This might still sound like science fiction to many people, but the race for flying-taxi dominance is on and is gaining fresh fuel as the new decade looms. The results of this race in the sky could impact not only mobility services in various cities but retail delivery efforts.
In a new PYMNTS interview, Florian Reuter, CEO at Volocopter, talked about this company’s role in this potential new ecosystem — the firm makes flying taxis, which look, at first glance, like massive drones — and what’s coming next for this particular technology. The news came as the company raised some $55 million in new funding — capital that will go toward the development of new, commercially viable flying taxies, he told PYMNTS.
So when can people expect that?
“It might be fewer years than people expect,” Reuter said, adding that he is working toward a 2022 goal. That might mean, he said, a commercially viable flying-taxi operation in places such as Singapore and Dubai, where density would support such a business and which could appeal not only to locals but also to tourists. Even if a flying-taxi operation captured only a small sliver of transportation or mobility business — a single-digit percentage — that could still prove profitable over time given the high populations of the world’s largest metro areas, he said.
Of course, Volocopter is not the only player in the flying-taxi game. Boeing and Uber are among the other companies getting one step closer to their vision of flying taxis. According to a report in CNBC, Boeing Chief Technology Officer Greg Hyslop said in a statement that the company thinks it is on the right path to creating air taxis that are self-driving and can be called upon on demand. “In one year, we have progressed from a conceptual design to a flying prototype,” he said in a statement from earlier this year.
Both Boeing and Bell have inked partnerships with Uber, the ride-hailing app company that is already in the planning stages for its Uber Air taxi service, noted the report. At the same time, Airbus (a Boeing rival) and Volocopter, a startup out of Germany, are in the throes of creating their air taxi prototypes. Uber has a target date of 2023 to launch Uber Air, while others in the market think it will take far longer for flying taxis to get the blessing of the Federal Aviation Administration.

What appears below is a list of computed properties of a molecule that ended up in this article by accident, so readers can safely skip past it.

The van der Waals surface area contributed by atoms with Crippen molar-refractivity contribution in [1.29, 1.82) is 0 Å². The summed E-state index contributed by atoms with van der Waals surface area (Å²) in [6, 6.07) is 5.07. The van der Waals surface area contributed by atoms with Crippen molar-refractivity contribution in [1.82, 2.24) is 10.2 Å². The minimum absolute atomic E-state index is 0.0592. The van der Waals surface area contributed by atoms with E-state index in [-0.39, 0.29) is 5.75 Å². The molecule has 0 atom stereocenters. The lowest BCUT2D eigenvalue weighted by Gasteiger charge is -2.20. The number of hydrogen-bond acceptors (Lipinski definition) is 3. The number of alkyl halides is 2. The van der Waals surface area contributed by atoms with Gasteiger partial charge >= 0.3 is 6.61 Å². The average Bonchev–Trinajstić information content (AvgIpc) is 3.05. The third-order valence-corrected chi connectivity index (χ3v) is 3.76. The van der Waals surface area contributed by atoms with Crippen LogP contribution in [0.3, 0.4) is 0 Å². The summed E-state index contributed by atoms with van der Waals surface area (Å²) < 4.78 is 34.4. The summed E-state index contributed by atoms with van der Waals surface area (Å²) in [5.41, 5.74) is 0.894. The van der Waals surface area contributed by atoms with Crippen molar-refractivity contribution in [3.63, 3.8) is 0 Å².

As for Volocopter, it is also busy building an infrastructure for a potential flying-taxi ecosystem. That company and Skyports recently announced that they are teaming up to build the first mobile Volo-Port for air taxis. The Volo-Port will be the physical landing pad for electric take-off and landing (eVTOL) — the more technical term for the flying taxis. The partners plan to build it in Singapore for scheduled public flight trials in the second half of 2019.
The prototype will allow real-life testing of the full customer journey; showcase planned customer services, including pre-flight checks, passenger lounges and boarding procedures; enable practical testing of ground operations and services, including battery swaps and charging, maintenance, safety and security; and give authorities and industry regulators the chance to interact with the infrastructure, and provide feedback, before approving the final design.
The story is still being written when it comes to flying taxis, but as Reuter told it to PYMNTS, one possibility is that the vehicles could be used for some types of retail delivery. He said he does not envision competing with the likes of Amazon or Uber drones on small package deliveries — that is, deliveries for packages of, say, 10 pounds or less. “We can carry a much larger payload than that,” he said. “We consider ourselves a heavy load transition vehicle.”
That is still in the future. For now, technology testing awaits, as do more regulatory approvals that will clear the air for flying-taxi services. However, don’t be afraid to look up — the flying-taxi race is undoubtedly underway.